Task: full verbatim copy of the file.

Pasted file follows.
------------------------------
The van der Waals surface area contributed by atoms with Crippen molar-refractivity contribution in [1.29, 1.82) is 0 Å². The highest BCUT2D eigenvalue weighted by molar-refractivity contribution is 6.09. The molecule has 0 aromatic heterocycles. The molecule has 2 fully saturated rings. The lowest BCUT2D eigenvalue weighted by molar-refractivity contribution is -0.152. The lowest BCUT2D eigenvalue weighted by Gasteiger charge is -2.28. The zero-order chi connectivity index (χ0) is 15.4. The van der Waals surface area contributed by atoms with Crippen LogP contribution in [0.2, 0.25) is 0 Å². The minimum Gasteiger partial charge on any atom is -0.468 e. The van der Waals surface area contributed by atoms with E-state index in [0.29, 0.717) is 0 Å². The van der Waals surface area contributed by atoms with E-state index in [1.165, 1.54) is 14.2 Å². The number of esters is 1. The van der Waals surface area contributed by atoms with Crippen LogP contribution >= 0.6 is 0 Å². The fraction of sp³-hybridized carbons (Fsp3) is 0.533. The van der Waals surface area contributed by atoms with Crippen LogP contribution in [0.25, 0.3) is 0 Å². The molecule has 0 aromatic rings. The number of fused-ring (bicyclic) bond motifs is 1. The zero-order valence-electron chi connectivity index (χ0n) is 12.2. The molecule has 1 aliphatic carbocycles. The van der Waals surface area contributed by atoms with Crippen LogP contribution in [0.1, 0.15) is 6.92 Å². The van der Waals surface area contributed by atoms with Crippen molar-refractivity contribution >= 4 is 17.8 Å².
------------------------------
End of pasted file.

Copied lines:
The van der Waals surface area contributed by atoms with Crippen molar-refractivity contribution in [1.29, 1.82) is 0 Å². The highest BCUT2D eigenvalue weighted by molar-refractivity contribution is 6.09. The molecule has 0 aromatic heterocycles. The molecule has 2 fully saturated rings. The lowest BCUT2D eigenvalue weighted by molar-refractivity contribution is -0.152. The lowest BCUT2D eigenvalue weighted by Gasteiger charge is -2.28. The zero-order chi connectivity index (χ0) is 15.4. The van der Waals surface area contributed by atoms with Crippen LogP contribution in [0.2, 0.25) is 0 Å². The minimum Gasteiger partial charge on any atom is -0.468 e. The van der Waals surface area contributed by atoms with E-state index in [0.29, 0.717) is 0 Å². The van der Waals surface area contributed by atoms with E-state index in [1.165, 1.54) is 14.2 Å². The number of esters is 1. The van der Waals surface area contributed by atoms with Crippen LogP contribution >= 0.6 is 0 Å². The fraction of sp³-hybridized carbons (Fsp3) is 0.533. The van der Waals surface area contributed by atoms with Crippen LogP contribution in [0.25, 0.3) is 0 Å². The molecule has 0 aromatic rings. The number of fused-ring (bicyclic) bond motifs is 1. The zero-order valence-electron chi connectivity index (χ0n) is 12.2. The molecule has 1 aliphatic carbocycles. The van der Waals surface area contributed by atoms with Crippen LogP contribution in [0.1, 0.15) is 6.92 Å². The van der Waals surface area contributed by atoms with Crippen molar-refractivity contribution >= 4 is 17.8 Å².